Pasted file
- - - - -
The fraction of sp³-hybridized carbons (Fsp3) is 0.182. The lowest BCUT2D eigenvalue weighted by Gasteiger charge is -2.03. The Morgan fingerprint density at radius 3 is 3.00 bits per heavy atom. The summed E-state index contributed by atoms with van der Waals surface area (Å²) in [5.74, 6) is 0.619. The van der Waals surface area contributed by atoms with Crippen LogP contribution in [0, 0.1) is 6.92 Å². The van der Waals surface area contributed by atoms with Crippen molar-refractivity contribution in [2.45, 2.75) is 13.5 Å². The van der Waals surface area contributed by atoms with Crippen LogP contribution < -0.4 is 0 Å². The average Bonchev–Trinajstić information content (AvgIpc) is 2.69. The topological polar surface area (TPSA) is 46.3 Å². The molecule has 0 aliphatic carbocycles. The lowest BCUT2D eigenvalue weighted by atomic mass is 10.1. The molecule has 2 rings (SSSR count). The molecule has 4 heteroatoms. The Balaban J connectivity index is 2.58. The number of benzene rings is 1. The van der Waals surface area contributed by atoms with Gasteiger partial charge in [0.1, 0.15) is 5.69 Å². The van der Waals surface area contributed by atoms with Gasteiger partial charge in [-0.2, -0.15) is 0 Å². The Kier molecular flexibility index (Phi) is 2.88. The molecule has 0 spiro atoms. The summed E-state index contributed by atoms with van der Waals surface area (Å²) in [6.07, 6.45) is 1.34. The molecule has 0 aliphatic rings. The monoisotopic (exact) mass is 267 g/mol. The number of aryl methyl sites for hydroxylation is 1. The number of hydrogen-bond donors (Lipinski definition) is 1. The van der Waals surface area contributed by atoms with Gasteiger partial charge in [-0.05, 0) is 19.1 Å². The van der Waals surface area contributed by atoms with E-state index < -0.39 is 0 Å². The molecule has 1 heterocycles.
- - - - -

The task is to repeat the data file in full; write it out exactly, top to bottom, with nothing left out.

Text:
The fraction of sp³-hybridized carbons (Fsp3) is 0.182. The lowest BCUT2D eigenvalue weighted by Gasteiger charge is -2.03. The Morgan fingerprint density at radius 3 is 3.00 bits per heavy atom. The summed E-state index contributed by atoms with van der Waals surface area (Å²) in [5.74, 6) is 0.619. The van der Waals surface area contributed by atoms with Crippen LogP contribution in [0, 0.1) is 6.92 Å². The van der Waals surface area contributed by atoms with Crippen molar-refractivity contribution in [2.45, 2.75) is 13.5 Å². The van der Waals surface area contributed by atoms with Crippen LogP contribution < -0.4 is 0 Å². The average Bonchev–Trinajstić information content (AvgIpc) is 2.69. The topological polar surface area (TPSA) is 46.3 Å². The molecule has 0 aliphatic carbocycles. The lowest BCUT2D eigenvalue weighted by atomic mass is 10.1. The molecule has 2 rings (SSSR count). The molecule has 4 heteroatoms. The Balaban J connectivity index is 2.58. The number of benzene rings is 1. The van der Waals surface area contributed by atoms with Gasteiger partial charge in [0.1, 0.15) is 5.69 Å². The van der Waals surface area contributed by atoms with Gasteiger partial charge in [-0.2, -0.15) is 0 Å². The Kier molecular flexibility index (Phi) is 2.88. The molecule has 0 spiro atoms. The summed E-state index contributed by atoms with van der Waals surface area (Å²) in [6.07, 6.45) is 1.34. The molecule has 0 aliphatic rings. The monoisotopic (exact) mass is 267 g/mol. The number of aryl methyl sites for hydroxylation is 1. The number of hydrogen-bond donors (Lipinski definition) is 1. The van der Waals surface area contributed by atoms with Gasteiger partial charge in [-0.05, 0) is 19.1 Å². The van der Waals surface area contributed by atoms with E-state index < -0.39 is 0 Å². The molecule has 1 heterocycles.